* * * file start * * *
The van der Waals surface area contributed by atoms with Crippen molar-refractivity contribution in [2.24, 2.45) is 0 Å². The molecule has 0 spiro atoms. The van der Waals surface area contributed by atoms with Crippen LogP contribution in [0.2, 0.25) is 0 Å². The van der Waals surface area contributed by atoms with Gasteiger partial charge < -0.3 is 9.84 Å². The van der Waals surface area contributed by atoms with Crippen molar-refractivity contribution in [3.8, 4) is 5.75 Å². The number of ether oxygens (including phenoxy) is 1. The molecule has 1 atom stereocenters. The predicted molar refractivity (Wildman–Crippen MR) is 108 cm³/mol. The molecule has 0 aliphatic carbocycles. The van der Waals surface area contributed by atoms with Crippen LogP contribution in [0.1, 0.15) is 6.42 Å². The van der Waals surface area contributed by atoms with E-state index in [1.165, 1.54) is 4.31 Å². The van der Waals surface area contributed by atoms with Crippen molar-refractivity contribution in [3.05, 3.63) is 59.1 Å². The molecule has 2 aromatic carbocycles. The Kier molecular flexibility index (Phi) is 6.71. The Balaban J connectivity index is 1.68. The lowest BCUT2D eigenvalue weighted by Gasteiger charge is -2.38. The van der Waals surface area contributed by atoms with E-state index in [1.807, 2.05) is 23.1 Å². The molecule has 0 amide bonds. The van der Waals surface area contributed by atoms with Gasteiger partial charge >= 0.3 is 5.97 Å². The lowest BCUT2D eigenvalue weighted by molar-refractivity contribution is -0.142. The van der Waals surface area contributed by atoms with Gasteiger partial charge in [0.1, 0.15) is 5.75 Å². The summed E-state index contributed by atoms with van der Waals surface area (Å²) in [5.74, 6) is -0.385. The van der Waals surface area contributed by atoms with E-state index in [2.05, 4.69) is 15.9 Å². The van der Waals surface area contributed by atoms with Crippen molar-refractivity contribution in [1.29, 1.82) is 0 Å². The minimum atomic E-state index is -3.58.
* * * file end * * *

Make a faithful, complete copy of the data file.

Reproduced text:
The van der Waals surface area contributed by atoms with Crippen molar-refractivity contribution in [2.24, 2.45) is 0 Å². The molecule has 0 spiro atoms. The van der Waals surface area contributed by atoms with Crippen LogP contribution in [0.2, 0.25) is 0 Å². The van der Waals surface area contributed by atoms with Gasteiger partial charge < -0.3 is 9.84 Å². The van der Waals surface area contributed by atoms with Crippen molar-refractivity contribution in [3.8, 4) is 5.75 Å². The number of ether oxygens (including phenoxy) is 1. The molecule has 1 atom stereocenters. The predicted molar refractivity (Wildman–Crippen MR) is 108 cm³/mol. The molecule has 0 aliphatic carbocycles. The van der Waals surface area contributed by atoms with Crippen LogP contribution in [0.1, 0.15) is 6.42 Å². The van der Waals surface area contributed by atoms with E-state index in [1.165, 1.54) is 4.31 Å². The van der Waals surface area contributed by atoms with Crippen molar-refractivity contribution in [3.05, 3.63) is 59.1 Å². The molecule has 2 aromatic carbocycles. The Kier molecular flexibility index (Phi) is 6.71. The Balaban J connectivity index is 1.68. The lowest BCUT2D eigenvalue weighted by Gasteiger charge is -2.38. The van der Waals surface area contributed by atoms with E-state index in [1.807, 2.05) is 23.1 Å². The molecule has 0 amide bonds. The van der Waals surface area contributed by atoms with Gasteiger partial charge >= 0.3 is 5.97 Å². The lowest BCUT2D eigenvalue weighted by molar-refractivity contribution is -0.142. The van der Waals surface area contributed by atoms with Gasteiger partial charge in [0.1, 0.15) is 5.75 Å². The summed E-state index contributed by atoms with van der Waals surface area (Å²) in [5.74, 6) is -0.385. The van der Waals surface area contributed by atoms with E-state index in [2.05, 4.69) is 15.9 Å². The van der Waals surface area contributed by atoms with Crippen molar-refractivity contribution in [1.29, 1.82) is 0 Å². The minimum atomic E-state index is -3.58.